Even though the Bible (in Exodus, 2:10) tells us that Moses’ Egyptian adopted mother called him Moshe because, she said, I drew him out of the water, Freud demonstrated that Moshe had a different meaning. In fact, the name Moshui is the Hebrew name which means one who has been drawn out. It was then Freud’s conclusion that the name of the Jewish leader was not of Hebrew origin, but rather from an Egyptian origin.
Mos is part of many compound Ancient Egyptian names such as Ptah-mos and Tuth-mos. We also find some examples of the word mos being used on its own as a personal pronoun and which means rightful person. Such practice was common during the 18th Dynasty.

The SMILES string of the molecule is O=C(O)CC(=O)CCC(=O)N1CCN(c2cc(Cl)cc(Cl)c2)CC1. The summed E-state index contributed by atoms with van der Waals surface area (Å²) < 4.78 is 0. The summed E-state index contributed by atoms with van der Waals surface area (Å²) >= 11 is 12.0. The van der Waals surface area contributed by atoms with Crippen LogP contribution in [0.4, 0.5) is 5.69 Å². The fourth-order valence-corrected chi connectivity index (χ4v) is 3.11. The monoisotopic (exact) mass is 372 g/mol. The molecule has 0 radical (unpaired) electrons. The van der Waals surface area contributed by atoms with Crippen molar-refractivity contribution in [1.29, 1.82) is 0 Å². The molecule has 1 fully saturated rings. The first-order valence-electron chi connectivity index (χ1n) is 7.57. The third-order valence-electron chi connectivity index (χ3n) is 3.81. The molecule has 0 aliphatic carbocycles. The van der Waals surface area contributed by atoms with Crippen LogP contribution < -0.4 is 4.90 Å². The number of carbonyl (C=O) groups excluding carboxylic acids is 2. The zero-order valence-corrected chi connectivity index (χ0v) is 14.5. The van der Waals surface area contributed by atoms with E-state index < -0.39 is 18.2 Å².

Many generations later and in a different country, a biblical editor, who may not have had any knowledge of Moses’ original name, attempted to provide a Hebrew explanation of the name. It is also possible that the biblical editor was trying to remove any possible link between Moses and his position as a Pharaoh of Egypt.
Sigmund Freud’s findings (that Moses was not a Hebrew, but an Egyptian) upset some and outraged others. But as the decades have rolled along, Freud’s concept has sunk into the consciousness of Western thought, and at the beginning of the new millennium (of our common era), it no longer seems outrageous.
Next, we shall draw distinct parallels between the historical Ancient Egyptian Pharaoh Akhenaton and the biblical accounts of Moses.
There were very many neteru (gods, goddesses) in Egypt. Aton was among this multitude of deities, and was not a new idea, but was introduced by Akhenaton. Archaeological evidence of Aton is found in Ancient Egyptian texts dating to the time of the 12th Dynasty, 600 years before Akhenaton was born.